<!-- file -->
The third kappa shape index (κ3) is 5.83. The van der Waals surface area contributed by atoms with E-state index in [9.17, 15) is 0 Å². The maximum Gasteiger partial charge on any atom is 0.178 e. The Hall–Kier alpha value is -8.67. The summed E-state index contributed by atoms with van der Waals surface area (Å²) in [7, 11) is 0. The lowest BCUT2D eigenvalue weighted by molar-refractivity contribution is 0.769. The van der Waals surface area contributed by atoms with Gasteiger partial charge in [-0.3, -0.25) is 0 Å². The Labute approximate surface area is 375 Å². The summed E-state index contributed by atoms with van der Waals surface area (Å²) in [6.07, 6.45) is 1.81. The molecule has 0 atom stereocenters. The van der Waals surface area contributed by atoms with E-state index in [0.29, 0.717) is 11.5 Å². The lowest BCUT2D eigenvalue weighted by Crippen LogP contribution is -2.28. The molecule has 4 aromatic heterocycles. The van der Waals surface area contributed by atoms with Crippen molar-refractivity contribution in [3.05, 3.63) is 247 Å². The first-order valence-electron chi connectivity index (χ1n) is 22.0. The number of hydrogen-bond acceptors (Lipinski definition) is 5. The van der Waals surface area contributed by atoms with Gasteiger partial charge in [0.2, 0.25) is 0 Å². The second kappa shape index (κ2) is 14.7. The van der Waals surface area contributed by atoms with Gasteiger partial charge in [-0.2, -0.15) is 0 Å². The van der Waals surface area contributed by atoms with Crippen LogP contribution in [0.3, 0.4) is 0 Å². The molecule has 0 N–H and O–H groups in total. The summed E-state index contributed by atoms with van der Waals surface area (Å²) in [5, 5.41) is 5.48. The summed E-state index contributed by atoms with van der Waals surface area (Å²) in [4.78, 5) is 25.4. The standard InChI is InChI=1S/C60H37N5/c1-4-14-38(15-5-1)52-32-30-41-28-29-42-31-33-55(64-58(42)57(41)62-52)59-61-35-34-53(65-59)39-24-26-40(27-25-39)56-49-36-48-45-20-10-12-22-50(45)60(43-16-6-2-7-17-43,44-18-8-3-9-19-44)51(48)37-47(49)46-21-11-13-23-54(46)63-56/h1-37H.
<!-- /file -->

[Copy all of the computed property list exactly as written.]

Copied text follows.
The third kappa shape index (κ3) is 5.83. The van der Waals surface area contributed by atoms with E-state index in [9.17, 15) is 0 Å². The maximum Gasteiger partial charge on any atom is 0.178 e. The Hall–Kier alpha value is -8.67. The summed E-state index contributed by atoms with van der Waals surface area (Å²) in [7, 11) is 0. The lowest BCUT2D eigenvalue weighted by molar-refractivity contribution is 0.769. The van der Waals surface area contributed by atoms with Gasteiger partial charge in [-0.3, -0.25) is 0 Å². The Labute approximate surface area is 375 Å². The summed E-state index contributed by atoms with van der Waals surface area (Å²) in [6.07, 6.45) is 1.81. The molecule has 0 atom stereocenters. The van der Waals surface area contributed by atoms with E-state index in [0.29, 0.717) is 11.5 Å². The lowest BCUT2D eigenvalue weighted by Crippen LogP contribution is -2.28. The molecule has 4 aromatic heterocycles. The van der Waals surface area contributed by atoms with Crippen molar-refractivity contribution in [3.05, 3.63) is 247 Å². The first-order valence-electron chi connectivity index (χ1n) is 22.0. The number of hydrogen-bond acceptors (Lipinski definition) is 5. The van der Waals surface area contributed by atoms with Gasteiger partial charge in [0.2, 0.25) is 0 Å². The second kappa shape index (κ2) is 14.7. The van der Waals surface area contributed by atoms with Gasteiger partial charge in [-0.2, -0.15) is 0 Å². The van der Waals surface area contributed by atoms with Crippen LogP contribution in [0.3, 0.4) is 0 Å². The molecule has 0 N–H and O–H groups in total. The summed E-state index contributed by atoms with van der Waals surface area (Å²) in [5, 5.41) is 5.48. The summed E-state index contributed by atoms with van der Waals surface area (Å²) in [4.78, 5) is 25.4. The standard InChI is InChI=1S/C60H37N5/c1-4-14-38(15-5-1)52-32-30-41-28-29-42-31-33-55(64-58(42)57(41)62-52)59-61-35-34-53(65-59)39-24-26-40(27-25-39)56-49-36-48-45-20-10-12-22-50(45)60(43-16-6-2-7-17-43,44-18-8-3-9-19-44)51(48)37-47(49)46-21-11-13-23-54(46)63-56/h1-37H.